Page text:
Broadly speaking, their services fall into two unequal parts. The first —and by far the most common— part being head-focussed, or that pertaining to your noble bonce and the panoply of hairs which crowd, gather and curl upon the nut, growing out of its cracks and fissures on your visage with its level plains and curvaceous dales. These can be trimmed, smoothed or removed, wherever and however they desire to grow. Eyebrows, moustaches, beard and rebellious whiskers. Ear-hairs are no problem and when it comes to nasal follicles, the cowardly had best close their eyes, whilst the brave may brace themselves to cast their eyes down to see long blades scything their windswept harvest on their journey into your nostrils.

This hair-cut and shave is the be-all and end-all for many a fine Tamilian, and for men like this, the line is drawn. Yet as some of us find ourselves unable to paint one room without wanting to daub more rooms in our houses, so some Tamils, after submitting their heads to the hands of the village snipper, want him to treat another part of their body, and for many it's little short of sacrilege to shave and smooth the plains of the face, to harvest off the moustache which crowns the hole where air and food flow in, only to neglect the orifice on the other end where waste and gases flow out. For men such as these the area surrounding the body's exit needs to be smooth and hairless as as the entrance.

This offers an exquisite delight for the razor man, who applies his skill with equal deftness here. But he needs help from the client, who must put his arms behind his back and applying one hand to each buttock, draw them apart as he opens the anal slit into an 'O'. This exposes the duck down, and the barber then begins working away. He gently caresses away the fluff and as he works a reciprocal energy comes into play. The client, acutely aware of the knife-edge between ecstasy and pain, hovers on the threshold as the tingle runs up-and-down his spine, goose-bumps helpfully bringing the fluffy hair into attention.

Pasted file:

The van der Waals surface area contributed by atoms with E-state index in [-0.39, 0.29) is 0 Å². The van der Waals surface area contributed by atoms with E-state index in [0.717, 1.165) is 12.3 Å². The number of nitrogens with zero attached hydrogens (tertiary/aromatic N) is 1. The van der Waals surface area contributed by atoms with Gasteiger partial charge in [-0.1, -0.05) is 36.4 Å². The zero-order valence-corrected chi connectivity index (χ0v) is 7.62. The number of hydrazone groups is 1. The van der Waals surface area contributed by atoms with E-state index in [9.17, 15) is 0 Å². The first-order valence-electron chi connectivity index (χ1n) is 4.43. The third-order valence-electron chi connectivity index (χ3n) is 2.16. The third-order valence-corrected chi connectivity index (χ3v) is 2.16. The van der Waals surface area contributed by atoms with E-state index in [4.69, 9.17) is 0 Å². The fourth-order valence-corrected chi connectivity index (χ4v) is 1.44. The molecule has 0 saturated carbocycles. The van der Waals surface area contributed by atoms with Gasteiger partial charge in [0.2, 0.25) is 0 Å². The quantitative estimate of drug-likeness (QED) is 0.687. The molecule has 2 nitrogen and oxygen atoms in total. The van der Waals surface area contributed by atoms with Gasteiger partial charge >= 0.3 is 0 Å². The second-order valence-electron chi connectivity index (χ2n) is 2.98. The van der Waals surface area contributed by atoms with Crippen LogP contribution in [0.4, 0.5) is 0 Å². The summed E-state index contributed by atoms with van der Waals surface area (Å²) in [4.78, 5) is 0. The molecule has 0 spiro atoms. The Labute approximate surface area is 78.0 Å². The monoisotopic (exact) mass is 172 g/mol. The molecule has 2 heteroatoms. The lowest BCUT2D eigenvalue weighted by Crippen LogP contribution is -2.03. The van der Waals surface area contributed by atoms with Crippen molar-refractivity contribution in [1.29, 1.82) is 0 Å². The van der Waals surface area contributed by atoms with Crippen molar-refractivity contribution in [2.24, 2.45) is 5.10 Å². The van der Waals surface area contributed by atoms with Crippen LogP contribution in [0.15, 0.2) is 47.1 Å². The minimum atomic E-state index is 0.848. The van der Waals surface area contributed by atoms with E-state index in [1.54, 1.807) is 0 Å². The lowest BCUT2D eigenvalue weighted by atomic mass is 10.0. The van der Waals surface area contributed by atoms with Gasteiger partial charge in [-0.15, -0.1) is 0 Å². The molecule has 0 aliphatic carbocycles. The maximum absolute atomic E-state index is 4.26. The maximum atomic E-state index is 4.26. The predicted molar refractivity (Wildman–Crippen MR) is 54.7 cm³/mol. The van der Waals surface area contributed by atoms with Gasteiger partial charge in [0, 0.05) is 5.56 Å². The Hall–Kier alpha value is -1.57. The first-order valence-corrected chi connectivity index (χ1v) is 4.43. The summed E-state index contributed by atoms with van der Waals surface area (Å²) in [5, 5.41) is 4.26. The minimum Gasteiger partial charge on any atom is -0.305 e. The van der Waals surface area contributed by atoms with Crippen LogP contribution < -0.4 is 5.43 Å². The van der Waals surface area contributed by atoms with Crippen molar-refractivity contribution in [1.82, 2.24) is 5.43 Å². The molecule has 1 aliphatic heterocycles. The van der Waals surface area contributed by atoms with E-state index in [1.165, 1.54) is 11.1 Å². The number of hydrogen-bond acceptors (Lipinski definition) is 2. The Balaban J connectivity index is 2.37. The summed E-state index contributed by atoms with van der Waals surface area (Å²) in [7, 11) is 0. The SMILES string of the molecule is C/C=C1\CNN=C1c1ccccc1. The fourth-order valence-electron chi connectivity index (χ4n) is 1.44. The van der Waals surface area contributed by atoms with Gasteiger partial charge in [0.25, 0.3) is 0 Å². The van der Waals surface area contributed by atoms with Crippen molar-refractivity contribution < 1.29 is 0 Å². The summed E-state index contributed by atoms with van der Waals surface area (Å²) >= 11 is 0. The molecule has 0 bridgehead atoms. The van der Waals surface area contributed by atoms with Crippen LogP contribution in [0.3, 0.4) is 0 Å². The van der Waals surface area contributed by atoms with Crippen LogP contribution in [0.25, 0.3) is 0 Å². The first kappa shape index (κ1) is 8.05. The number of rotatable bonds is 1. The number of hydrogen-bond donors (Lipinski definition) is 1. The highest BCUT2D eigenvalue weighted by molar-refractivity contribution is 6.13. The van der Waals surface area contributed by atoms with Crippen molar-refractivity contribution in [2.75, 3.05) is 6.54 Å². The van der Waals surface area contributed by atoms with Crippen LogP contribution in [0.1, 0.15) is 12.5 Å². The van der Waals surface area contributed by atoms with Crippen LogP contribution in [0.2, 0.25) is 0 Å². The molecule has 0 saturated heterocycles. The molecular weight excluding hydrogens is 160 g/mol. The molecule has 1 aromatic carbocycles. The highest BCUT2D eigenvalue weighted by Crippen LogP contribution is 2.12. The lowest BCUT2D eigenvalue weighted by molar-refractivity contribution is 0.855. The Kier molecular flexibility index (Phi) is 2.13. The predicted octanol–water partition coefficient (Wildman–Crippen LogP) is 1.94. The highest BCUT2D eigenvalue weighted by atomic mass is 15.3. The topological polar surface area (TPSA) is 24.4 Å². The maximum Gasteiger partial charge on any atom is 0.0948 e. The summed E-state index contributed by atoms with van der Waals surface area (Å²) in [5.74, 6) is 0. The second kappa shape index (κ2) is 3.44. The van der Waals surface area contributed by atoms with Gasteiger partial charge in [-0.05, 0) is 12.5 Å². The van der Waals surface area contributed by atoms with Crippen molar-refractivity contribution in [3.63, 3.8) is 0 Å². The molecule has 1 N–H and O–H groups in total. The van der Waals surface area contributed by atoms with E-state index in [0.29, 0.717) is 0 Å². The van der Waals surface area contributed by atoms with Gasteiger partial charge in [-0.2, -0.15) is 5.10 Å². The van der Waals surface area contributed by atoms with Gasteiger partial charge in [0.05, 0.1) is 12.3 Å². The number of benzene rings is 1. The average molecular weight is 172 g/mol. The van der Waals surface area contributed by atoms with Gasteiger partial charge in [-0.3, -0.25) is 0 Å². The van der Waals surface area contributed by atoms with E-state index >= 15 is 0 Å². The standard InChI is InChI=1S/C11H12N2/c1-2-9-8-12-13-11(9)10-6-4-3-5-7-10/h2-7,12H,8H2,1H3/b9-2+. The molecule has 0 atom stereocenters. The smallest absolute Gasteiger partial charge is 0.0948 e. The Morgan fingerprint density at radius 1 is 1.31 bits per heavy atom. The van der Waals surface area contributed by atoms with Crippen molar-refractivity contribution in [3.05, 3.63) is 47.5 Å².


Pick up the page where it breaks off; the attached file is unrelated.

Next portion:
All too soon the delight has passed and eager for more, the client will then turn round to face him with the barber's bladed fingers following in close pursuit through to the remainder of the perineum. Their journey only ends when all the hairs on the genital region are scythed. The gent feels the winnowing caress of the wind over the area and after paying —or deferring to pay— thr barber he'll head for the shower to take his own private douche. After doing that, he may well visit his friends and lifting up his lunghi, will display himself, front and back. Showing off his satin smoothness he'll be the envy of his buddies, who'll want to follow suit. So they're soon waiting patiently for their head hair to grow another crop for the barber to harvest.

Our sketch of one of the hidden sides to Tamil Nadu is now almost complete: only a small portion in the corner remains, the empty gap which tells us that the tale is not quite finished, but I don't have the space left for the conclusion of the tale, neither is my pencil thin enough to cram in all the lines. I'll just have to shade it in for now, draw a modesty line beneath it and tell the remainder on another day.
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I'm grateful to S Arumugam for taking the photos and for the characters' permission to use them in this blog.